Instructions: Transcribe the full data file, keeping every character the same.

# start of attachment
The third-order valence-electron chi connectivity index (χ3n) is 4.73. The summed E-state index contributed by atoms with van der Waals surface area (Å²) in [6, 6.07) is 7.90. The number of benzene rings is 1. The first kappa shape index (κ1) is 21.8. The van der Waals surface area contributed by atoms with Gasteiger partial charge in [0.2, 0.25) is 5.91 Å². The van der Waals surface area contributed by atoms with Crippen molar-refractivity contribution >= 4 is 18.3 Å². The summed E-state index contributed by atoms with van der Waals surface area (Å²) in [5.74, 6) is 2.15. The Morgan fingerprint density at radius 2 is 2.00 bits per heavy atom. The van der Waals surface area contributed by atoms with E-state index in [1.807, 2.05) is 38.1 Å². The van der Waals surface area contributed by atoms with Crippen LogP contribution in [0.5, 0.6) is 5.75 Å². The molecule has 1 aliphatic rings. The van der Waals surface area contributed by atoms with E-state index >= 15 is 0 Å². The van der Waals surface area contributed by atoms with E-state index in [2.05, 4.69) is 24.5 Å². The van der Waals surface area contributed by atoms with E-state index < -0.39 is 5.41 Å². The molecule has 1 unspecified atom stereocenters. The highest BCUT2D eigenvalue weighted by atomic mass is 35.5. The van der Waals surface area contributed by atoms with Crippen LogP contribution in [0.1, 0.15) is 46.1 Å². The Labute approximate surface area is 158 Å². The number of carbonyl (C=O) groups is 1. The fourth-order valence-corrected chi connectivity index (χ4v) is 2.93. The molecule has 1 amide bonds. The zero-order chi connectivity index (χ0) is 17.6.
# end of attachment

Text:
The third-order valence-electron chi connectivity index (χ3n) is 4.73. The summed E-state index contributed by atoms with van der Waals surface area (Å²) in [6, 6.07) is 7.90. The number of benzene rings is 1. The first kappa shape index (κ1) is 21.8. The van der Waals surface area contributed by atoms with Gasteiger partial charge in [0.2, 0.25) is 5.91 Å². The van der Waals surface area contributed by atoms with Crippen molar-refractivity contribution >= 4 is 18.3 Å². The summed E-state index contributed by atoms with van der Waals surface area (Å²) in [5.74, 6) is 2.15. The Morgan fingerprint density at radius 2 is 2.00 bits per heavy atom. The van der Waals surface area contributed by atoms with E-state index in [1.807, 2.05) is 38.1 Å². The van der Waals surface area contributed by atoms with Crippen LogP contribution in [0.5, 0.6) is 5.75 Å². The molecule has 1 aliphatic rings. The van der Waals surface area contributed by atoms with E-state index >= 15 is 0 Å². The van der Waals surface area contributed by atoms with E-state index in [2.05, 4.69) is 24.5 Å². The van der Waals surface area contributed by atoms with E-state index < -0.39 is 5.41 Å². The molecule has 1 unspecified atom stereocenters. The highest BCUT2D eigenvalue weighted by atomic mass is 35.5. The van der Waals surface area contributed by atoms with Crippen LogP contribution in [0.1, 0.15) is 46.1 Å². The Labute approximate surface area is 158 Å². The number of carbonyl (C=O) groups is 1. The fourth-order valence-corrected chi connectivity index (χ4v) is 2.93. The molecule has 1 amide bonds. The zero-order chi connectivity index (χ0) is 17.6.